‘Legally and morally we should be looking at it’.
That was one councillor’s response as he hit out at proposals to increase crematorium charges.
Councillor Huw George, a reverend who conducts many services at Parc Gwyn Crematorium near Narberth, said that the “jump” in cremation costs to the Welsh average was unreasonable.
Members of the policy and pre-decision overview and scrutiny committee was asked to considered the potential for additional income for the council – which could be around £210,000.
This is an increase from the £145,000 surplus currently made, a report to the committee states.
The current cost of cremation is £595 and the Welsh average £753.
That 27 per cent rise in cost, said Cllr George, would see an increase in profit of 67 per cent which “must not be right.”
Cabinet member for finance Cllr Bob Kilmister said the surplus would be spent to improve the crematorium facilities and support the public protection service but Cllr George argued that was not clear from the officer’s report.
The committee was also told that other options would include selling off the crematorium or increasing council tax to pay for improvements.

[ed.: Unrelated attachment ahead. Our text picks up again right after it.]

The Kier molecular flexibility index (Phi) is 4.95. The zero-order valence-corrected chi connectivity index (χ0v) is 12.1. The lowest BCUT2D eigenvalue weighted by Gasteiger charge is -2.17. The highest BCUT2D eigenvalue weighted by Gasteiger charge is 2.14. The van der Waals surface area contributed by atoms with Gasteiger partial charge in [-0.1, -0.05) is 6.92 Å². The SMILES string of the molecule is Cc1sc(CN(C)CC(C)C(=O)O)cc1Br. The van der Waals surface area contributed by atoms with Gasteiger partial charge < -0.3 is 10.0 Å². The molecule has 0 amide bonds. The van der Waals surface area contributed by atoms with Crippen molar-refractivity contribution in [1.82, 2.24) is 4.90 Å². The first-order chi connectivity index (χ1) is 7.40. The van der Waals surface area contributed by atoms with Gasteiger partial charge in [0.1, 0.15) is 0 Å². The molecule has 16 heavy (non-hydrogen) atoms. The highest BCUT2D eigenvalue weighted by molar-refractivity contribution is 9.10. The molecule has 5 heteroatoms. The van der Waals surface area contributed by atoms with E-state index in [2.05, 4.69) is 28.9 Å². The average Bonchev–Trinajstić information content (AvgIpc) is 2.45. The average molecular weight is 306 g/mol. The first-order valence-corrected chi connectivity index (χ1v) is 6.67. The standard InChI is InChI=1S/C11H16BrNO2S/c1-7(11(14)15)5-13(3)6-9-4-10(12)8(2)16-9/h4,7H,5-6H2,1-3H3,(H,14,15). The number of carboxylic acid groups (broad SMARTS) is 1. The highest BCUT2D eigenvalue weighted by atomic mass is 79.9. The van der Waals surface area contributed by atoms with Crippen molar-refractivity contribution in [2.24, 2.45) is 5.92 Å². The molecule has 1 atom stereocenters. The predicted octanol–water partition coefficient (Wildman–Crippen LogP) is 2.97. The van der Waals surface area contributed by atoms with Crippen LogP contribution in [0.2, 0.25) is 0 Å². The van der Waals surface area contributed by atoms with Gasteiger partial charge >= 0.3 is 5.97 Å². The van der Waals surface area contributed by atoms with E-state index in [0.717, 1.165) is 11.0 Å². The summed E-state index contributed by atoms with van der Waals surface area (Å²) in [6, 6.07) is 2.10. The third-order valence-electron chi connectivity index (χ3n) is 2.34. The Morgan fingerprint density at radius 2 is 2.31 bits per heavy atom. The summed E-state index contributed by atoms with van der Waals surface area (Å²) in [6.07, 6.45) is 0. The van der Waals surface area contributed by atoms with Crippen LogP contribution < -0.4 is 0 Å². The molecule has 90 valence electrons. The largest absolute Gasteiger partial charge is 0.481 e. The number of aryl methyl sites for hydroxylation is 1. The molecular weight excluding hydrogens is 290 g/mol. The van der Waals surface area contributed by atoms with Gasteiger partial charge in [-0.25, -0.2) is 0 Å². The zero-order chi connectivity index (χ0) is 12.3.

A lack of details of improvements and costs was put down to the cost of preparation being too high without a clear steer that a fee increase would be accepted.
Concerns were raised about the impact on the poorest in society while member of the public John Hudson, who addressed the committee, questioned the legality of the increases.
Cllr Tony Baron asked if an impact assessment had been carried out with people facing “a dramatic increase increase in costs relative to rates of inflation.”
“I would put it’s not reasonable to have such a large step change,” he added.
The cost of cremation at the nearest neighbouring crematoria in Llanelli is £785 and in Swansea it is £693, whilst to the north, in Aberystwyth, the cost is £865.
“I know many funeral directors, they are decent, honourable people, but they are not operating on a charitable basis, they are business people,” said head of public protection, Richard Brown.
“The idea that anybody has made an income from bereavement shouldn’t be seen as unpleasant as any other service,” he added.
The committee approved an amended recommendation that it supported in principle increasing the price of a cremation to the Welsh average for local authorities, a £67 reduction on the whole Wales average.
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